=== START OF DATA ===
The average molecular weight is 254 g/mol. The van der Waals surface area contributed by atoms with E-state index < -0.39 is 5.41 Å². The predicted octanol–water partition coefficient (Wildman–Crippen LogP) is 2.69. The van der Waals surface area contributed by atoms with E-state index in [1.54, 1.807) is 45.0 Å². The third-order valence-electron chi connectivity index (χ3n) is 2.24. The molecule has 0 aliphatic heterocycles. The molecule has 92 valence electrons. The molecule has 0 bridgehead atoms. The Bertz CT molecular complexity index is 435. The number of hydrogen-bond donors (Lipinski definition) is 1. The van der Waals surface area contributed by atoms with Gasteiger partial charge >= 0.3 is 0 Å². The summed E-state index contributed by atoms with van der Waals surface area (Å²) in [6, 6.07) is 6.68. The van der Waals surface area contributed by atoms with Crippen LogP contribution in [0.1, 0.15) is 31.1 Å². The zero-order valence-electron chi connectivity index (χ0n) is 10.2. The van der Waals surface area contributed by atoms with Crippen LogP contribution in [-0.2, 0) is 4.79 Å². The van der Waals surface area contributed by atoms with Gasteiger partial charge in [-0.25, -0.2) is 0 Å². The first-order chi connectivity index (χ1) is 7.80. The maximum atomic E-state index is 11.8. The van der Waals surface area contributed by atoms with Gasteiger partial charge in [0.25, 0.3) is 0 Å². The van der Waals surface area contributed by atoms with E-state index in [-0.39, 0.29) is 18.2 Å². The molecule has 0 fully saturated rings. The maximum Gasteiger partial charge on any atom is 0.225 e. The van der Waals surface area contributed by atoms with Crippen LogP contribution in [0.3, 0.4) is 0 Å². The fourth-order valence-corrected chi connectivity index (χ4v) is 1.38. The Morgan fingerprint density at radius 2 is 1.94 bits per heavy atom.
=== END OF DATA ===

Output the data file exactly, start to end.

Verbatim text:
The average molecular weight is 254 g/mol. The van der Waals surface area contributed by atoms with E-state index < -0.39 is 5.41 Å². The predicted octanol–water partition coefficient (Wildman–Crippen LogP) is 2.69. The van der Waals surface area contributed by atoms with E-state index in [1.54, 1.807) is 45.0 Å². The third-order valence-electron chi connectivity index (χ3n) is 2.24. The molecule has 0 aliphatic heterocycles. The molecule has 92 valence electrons. The molecule has 0 bridgehead atoms. The Bertz CT molecular complexity index is 435. The number of hydrogen-bond donors (Lipinski definition) is 1. The van der Waals surface area contributed by atoms with Gasteiger partial charge >= 0.3 is 0 Å². The summed E-state index contributed by atoms with van der Waals surface area (Å²) in [6, 6.07) is 6.68. The van der Waals surface area contributed by atoms with Crippen LogP contribution in [0.1, 0.15) is 31.1 Å². The zero-order valence-electron chi connectivity index (χ0n) is 10.2. The van der Waals surface area contributed by atoms with Crippen LogP contribution in [-0.2, 0) is 4.79 Å². The van der Waals surface area contributed by atoms with Gasteiger partial charge in [-0.25, -0.2) is 0 Å². The first-order chi connectivity index (χ1) is 7.80. The maximum atomic E-state index is 11.8. The van der Waals surface area contributed by atoms with Gasteiger partial charge in [0.25, 0.3) is 0 Å². The van der Waals surface area contributed by atoms with E-state index in [-0.39, 0.29) is 18.2 Å². The molecule has 0 fully saturated rings. The maximum Gasteiger partial charge on any atom is 0.225 e. The van der Waals surface area contributed by atoms with Crippen LogP contribution in [0.3, 0.4) is 0 Å². The fourth-order valence-corrected chi connectivity index (χ4v) is 1.38. The Morgan fingerprint density at radius 2 is 1.94 bits per heavy atom.